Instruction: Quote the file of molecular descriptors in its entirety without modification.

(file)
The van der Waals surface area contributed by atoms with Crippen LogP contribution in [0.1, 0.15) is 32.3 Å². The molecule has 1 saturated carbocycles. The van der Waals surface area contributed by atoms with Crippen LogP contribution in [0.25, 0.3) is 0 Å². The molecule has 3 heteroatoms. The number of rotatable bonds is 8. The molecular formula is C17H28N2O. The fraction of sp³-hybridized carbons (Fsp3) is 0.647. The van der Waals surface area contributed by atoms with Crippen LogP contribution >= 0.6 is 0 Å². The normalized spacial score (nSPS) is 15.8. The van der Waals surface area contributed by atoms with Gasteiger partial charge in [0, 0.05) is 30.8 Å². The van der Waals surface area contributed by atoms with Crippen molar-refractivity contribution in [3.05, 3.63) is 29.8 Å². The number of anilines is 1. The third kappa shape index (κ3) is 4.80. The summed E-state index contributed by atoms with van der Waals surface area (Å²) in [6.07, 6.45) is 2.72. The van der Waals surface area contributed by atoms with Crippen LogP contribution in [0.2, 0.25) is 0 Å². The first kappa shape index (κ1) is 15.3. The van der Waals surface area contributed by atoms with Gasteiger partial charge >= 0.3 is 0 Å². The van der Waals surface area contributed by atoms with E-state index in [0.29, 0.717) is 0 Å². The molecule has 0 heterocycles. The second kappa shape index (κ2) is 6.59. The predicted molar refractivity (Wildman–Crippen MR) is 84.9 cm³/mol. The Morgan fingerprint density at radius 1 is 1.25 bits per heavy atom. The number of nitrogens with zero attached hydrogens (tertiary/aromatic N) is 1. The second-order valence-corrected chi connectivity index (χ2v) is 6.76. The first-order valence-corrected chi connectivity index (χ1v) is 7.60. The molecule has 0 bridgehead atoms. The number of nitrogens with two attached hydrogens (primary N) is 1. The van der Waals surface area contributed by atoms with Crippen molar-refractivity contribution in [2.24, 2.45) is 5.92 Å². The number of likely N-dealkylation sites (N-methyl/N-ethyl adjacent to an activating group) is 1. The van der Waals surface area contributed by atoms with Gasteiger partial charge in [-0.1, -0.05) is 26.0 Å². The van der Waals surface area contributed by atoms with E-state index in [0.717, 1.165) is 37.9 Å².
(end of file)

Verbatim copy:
The van der Waals surface area contributed by atoms with Crippen LogP contribution in [0.1, 0.15) is 32.3 Å². The molecule has 1 saturated carbocycles. The van der Waals surface area contributed by atoms with Crippen LogP contribution in [0.25, 0.3) is 0 Å². The molecule has 3 heteroatoms. The number of rotatable bonds is 8. The molecular formula is C17H28N2O. The fraction of sp³-hybridized carbons (Fsp3) is 0.647. The van der Waals surface area contributed by atoms with Crippen LogP contribution >= 0.6 is 0 Å². The normalized spacial score (nSPS) is 15.8. The van der Waals surface area contributed by atoms with Gasteiger partial charge in [0, 0.05) is 30.8 Å². The van der Waals surface area contributed by atoms with Crippen molar-refractivity contribution in [3.05, 3.63) is 29.8 Å². The number of anilines is 1. The third kappa shape index (κ3) is 4.80. The summed E-state index contributed by atoms with van der Waals surface area (Å²) in [6.07, 6.45) is 2.72. The van der Waals surface area contributed by atoms with Crippen LogP contribution in [0.2, 0.25) is 0 Å². The first kappa shape index (κ1) is 15.3. The van der Waals surface area contributed by atoms with Gasteiger partial charge >= 0.3 is 0 Å². The van der Waals surface area contributed by atoms with E-state index in [0.29, 0.717) is 0 Å². The molecule has 0 heterocycles. The second kappa shape index (κ2) is 6.59. The predicted molar refractivity (Wildman–Crippen MR) is 84.9 cm³/mol. The Morgan fingerprint density at radius 1 is 1.25 bits per heavy atom. The number of nitrogens with zero attached hydrogens (tertiary/aromatic N) is 1. The second-order valence-corrected chi connectivity index (χ2v) is 6.76. The first-order valence-corrected chi connectivity index (χ1v) is 7.60. The molecule has 0 bridgehead atoms. The number of nitrogens with two attached hydrogens (primary N) is 1. The van der Waals surface area contributed by atoms with Crippen molar-refractivity contribution in [2.24, 2.45) is 5.92 Å². The number of likely N-dealkylation sites (N-methyl/N-ethyl adjacent to an activating group) is 1. The van der Waals surface area contributed by atoms with Gasteiger partial charge in [-0.1, -0.05) is 26.0 Å². The van der Waals surface area contributed by atoms with E-state index in [0.717, 1.165) is 37.9 Å².